A ‘giant of a horse, with a giant heart to match’: farewell to police horse who protected The late Queen

  • The life of a “legendary” 18.2hh Shire police horse, who provided close security to The late Queen, has ended aged 23.

    Caesar retired to the Horse Trust in 2016 from Thames Valley Police following 10 years’ “dutiful service”.

    The gelding was originally named Oliver and it had been planned for him to pull carts at county shows, but his life took a “completely different turn” when he joined the force, where he was given the name Caesar.

    A Horse Trust spokesman said Caesar “lived up to his new title”, and “took to police work naturally”. During his career he attended public order commitments nationwide, and he was regularly recognised.

    “Caesar was often deployed to assist with various security operations involving the Government and counter-terrorism patrols at identified target locations,” said the spokesman.

    “Another of his important roles each year was providing close protection security for The late Queen at Royal Ascot during the royal procession.”

    PC Laura of the Thames Valley Police mounted section said she was “in awe of the huge gentle giant” when she joined the force.

    “With a jet-black glossy coat and feet the size of dinner plates, his sheer size was incredibly imposing, yet underneath he was a big softie with a liking for strawberries,” she said.

    “I only had the pleasure of working with this incredible horse for a couple of years but have so many fond memories of shadowing him as he looked after our then sergeant at operational events across the force.”

    Laura led Caesar during his “unsaddling ceremony” at the Horse Trust in August 2016.

    “With content tears in my eyes, I knew that Caesar had more than earned this relaxation after a busy career with us,” she said.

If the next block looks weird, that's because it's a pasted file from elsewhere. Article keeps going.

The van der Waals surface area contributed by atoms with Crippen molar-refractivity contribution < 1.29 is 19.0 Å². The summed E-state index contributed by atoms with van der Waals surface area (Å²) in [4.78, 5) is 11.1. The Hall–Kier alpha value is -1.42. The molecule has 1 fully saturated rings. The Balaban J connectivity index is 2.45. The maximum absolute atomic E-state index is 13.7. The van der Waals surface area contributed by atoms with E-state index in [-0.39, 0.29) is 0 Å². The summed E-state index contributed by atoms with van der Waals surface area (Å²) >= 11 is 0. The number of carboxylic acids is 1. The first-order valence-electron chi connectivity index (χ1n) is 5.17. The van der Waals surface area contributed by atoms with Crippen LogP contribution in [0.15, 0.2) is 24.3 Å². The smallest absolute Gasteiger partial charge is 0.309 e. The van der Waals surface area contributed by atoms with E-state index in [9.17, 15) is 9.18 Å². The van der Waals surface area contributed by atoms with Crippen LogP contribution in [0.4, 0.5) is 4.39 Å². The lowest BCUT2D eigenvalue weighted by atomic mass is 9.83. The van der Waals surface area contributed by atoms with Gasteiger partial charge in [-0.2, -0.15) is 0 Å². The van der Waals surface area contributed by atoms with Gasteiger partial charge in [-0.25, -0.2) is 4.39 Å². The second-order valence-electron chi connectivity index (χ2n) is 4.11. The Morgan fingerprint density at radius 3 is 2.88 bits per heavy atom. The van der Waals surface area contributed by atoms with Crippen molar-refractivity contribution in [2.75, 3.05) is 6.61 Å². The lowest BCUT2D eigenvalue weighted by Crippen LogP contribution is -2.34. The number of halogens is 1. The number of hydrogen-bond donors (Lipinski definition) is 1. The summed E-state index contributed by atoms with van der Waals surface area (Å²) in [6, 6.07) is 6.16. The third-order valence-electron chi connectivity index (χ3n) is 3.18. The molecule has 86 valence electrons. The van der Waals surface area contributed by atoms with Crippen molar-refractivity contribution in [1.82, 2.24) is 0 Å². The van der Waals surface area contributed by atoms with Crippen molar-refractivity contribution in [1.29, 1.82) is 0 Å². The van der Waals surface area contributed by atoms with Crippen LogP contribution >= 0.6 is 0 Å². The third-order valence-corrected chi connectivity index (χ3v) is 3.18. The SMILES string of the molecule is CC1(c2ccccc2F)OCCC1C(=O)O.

The Horse Trust spokesman said Caesar had more than seven years of “peaceful and well-deserved” retirement.

    “He enjoyed continuing his celebrity lifestyle without the day job,” said the spokesman.

    “Caesar was the face of our sponsorship scheme, and his many fans have supported his retirement throughout his life in Buckinghamshire. Because of his popularity, he had his own ‘Caesar Sunday’, when enthusiasts would gather at the Home of Rest for Horses to meet him.”

    Caesar was put down owing to deteriorating arthritis, which had been “carefully managed” by the Horse Trust’s veterinary director.

    “As Caesar’s condition deteriorated, he began to struggle to lie down and get back up, especially due to his size. The equine care team noticed that this was becoming more frequent for Caesar and after a few incidents of him needing encouragement to stand, it was decided that to protect his quality of life, the kindest thing to do was to say goodbye to Caesar for the final time,” said the spokesman.

    Horse Trust chief executive Jeanette Allen said everyone at the charity is “deeply saddened by the loss of the mighty Caesar”.

    “This giant of a horse, with a giant heart to match, had over seven amazingly happy years here and we are so grateful and honoured to have been able to give him such a wonderful retirement,” she said.

    “I’ve known him for almost as long as I’ve been here, having first met him at the Thames Valley Police stables where he was very much the section’s glorious equine leader. I fell head over heels for him on that first meeting and although it was absolutely the time to let him rest, I’m so relieved I got to say goodbye to him with a nose rub. My heartfelt thanks go out to the team here for his amazing care and to his army of dedicated sponsors who will be as bereft as we are.

    “A real-life mighty steed who leaves behind a truly mighty legacy of love and admiration.”

    PC Laura added on behalf of Thames Valley Police the mounted section was “deeply saddened to learn of the loss of our dear old faithful friend”.

    “We are incredibly grateful to the Horse Trust that he was able to enjoy such a happy retirement. Gallop free now Caesar and thank you for your service,” she said.

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